“Nobody cares about your photography” – Ted Forbes.
Did that upset you, did that hurt your ego? I’m sorry to say this but once you learn to tame your ego, this idiocracy for delusions of grandeur and entitlement the better. When we dampen our ego and accept what we have, and our current social status, we learn the work is more important than getting likes, and the tools we use.The brutal truth that no one cares about your photography is hard to hear. It can be devastating coming to the realisation that you weren’t created for some special purpose. Which happens to some of us, but the comfort of knowing this is why you shouldn’t get hung up on philosophy outside of existential meaning. When life is filled with so many things to enjoy, like taking photos.
He who has a why to live for can bear almost any how. – Friedrich Nietzsche
Put aside your client work and making money for a minute because I’m not talking about that. I’m talking about your artistic craft. Your personal work beyond a paycheck. What’s the meaning within your photography, what’s the purpose of capturing the world around you? Be it Philosophy, Religion, Science or art, storytelling, documenting, whatever it may be. The only person that can give meaning to your photography is you.
Find that one thing that you would enjoy even if it never got recognition for it. Find that genre you would pay someone else so you could do it. If you can discover that drive that brings you joy and challenges you day to day, you have won. Capturing a photograph for yourself, remove the need for recognition and approval. Keep your ego in check and never forget why you started taking photographs. Work for your own satisfaction, and if someone likes your craft as a result of your hard work, that’s an added bonus.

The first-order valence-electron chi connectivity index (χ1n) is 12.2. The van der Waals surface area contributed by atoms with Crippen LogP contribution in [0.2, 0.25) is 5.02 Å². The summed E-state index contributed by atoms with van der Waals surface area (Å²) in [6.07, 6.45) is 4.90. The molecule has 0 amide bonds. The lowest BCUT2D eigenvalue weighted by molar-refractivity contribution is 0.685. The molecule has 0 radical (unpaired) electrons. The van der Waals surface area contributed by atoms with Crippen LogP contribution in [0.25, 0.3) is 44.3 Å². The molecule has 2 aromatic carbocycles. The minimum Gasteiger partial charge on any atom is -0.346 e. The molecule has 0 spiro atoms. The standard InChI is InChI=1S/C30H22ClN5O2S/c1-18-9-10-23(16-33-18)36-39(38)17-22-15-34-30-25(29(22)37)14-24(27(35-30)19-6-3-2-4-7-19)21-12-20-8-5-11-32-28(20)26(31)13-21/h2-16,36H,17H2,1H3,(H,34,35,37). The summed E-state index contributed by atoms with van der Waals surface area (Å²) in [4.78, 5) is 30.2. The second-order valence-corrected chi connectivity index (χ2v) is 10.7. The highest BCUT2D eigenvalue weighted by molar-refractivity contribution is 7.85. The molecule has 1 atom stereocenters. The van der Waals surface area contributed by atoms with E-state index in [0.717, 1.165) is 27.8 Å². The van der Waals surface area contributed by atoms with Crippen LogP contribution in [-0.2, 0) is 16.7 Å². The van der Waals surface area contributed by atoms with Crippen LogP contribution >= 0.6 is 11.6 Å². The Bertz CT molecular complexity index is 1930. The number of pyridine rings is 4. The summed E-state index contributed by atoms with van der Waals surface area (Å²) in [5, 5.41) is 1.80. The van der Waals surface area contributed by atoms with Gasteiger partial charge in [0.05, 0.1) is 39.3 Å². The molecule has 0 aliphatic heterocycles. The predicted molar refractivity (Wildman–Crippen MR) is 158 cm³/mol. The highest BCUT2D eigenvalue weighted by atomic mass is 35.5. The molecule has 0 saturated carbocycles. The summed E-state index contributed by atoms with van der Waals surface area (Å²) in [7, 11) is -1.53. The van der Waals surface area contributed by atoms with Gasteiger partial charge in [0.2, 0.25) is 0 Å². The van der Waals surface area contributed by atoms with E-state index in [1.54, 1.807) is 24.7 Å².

The bittersweet when being an artist is that you will never reach the highest mountain because once you’re at the top you’ll see a higher peak. Find enjoyment in the climb instead of the destination. If you’ve lost your motivation it’s because you’ve not in tune with why you’re doing it. Maybe you have lost your way throughout all the media likes and followers, the constant need to be relevant and up to date.
“From the moment absurdity is recognised, it becomes a passion, the most harrowing of all.” Albert Camus said that individuals should embrace the absurd human condition while also continuing to explore and search for meaning. Don’t be hard on yourself, because behind that ego, you have a meaning, a goal a vision, a reason to press the shutter. Rekindle with the reason you picked up a camera and captured a photo in the first place.
Top 10 posts
- Why I got rid of my photography gear (revisited)
- Why I only use one lens
- The internet is killing your photography
- 10 ways to develop your photographic style
- Find your Zen camera
- Film vs Digital, lets put it to the test
- How do I find my photography style?
- Camera fundamentals
- Are you a photographer or just a camera operator
- The only camera I need
- The Zen Photographer – Leica.com
- Why I got rid of my photography gear (revisited) – PetaPixel.com
- How to Find Your Photographic Style – PetaPixel.com
- Limiting your gear makes your photography better – DIYPhotography.net
- The ways of Zen photography – PetaPixel.com
- How to shoot minimalist photos – PetaPixel.com
- Internet addiction is killing your photography – DigitalRev.com
- Have I finally found the perfect camera? – DIYPhotography.net
- Are you a photographer or, just a camera operator – PetaPixel.com
- Why I got rid of my photography gear – PetaPixel.com
- Finding style and voice in photography – Leica.com
- Use deliberate practice to find your photographic style – PetaPixel.com
- Why I only use one lens – PetaPixel.com
- Your camera already has the most important – PetaPixel.com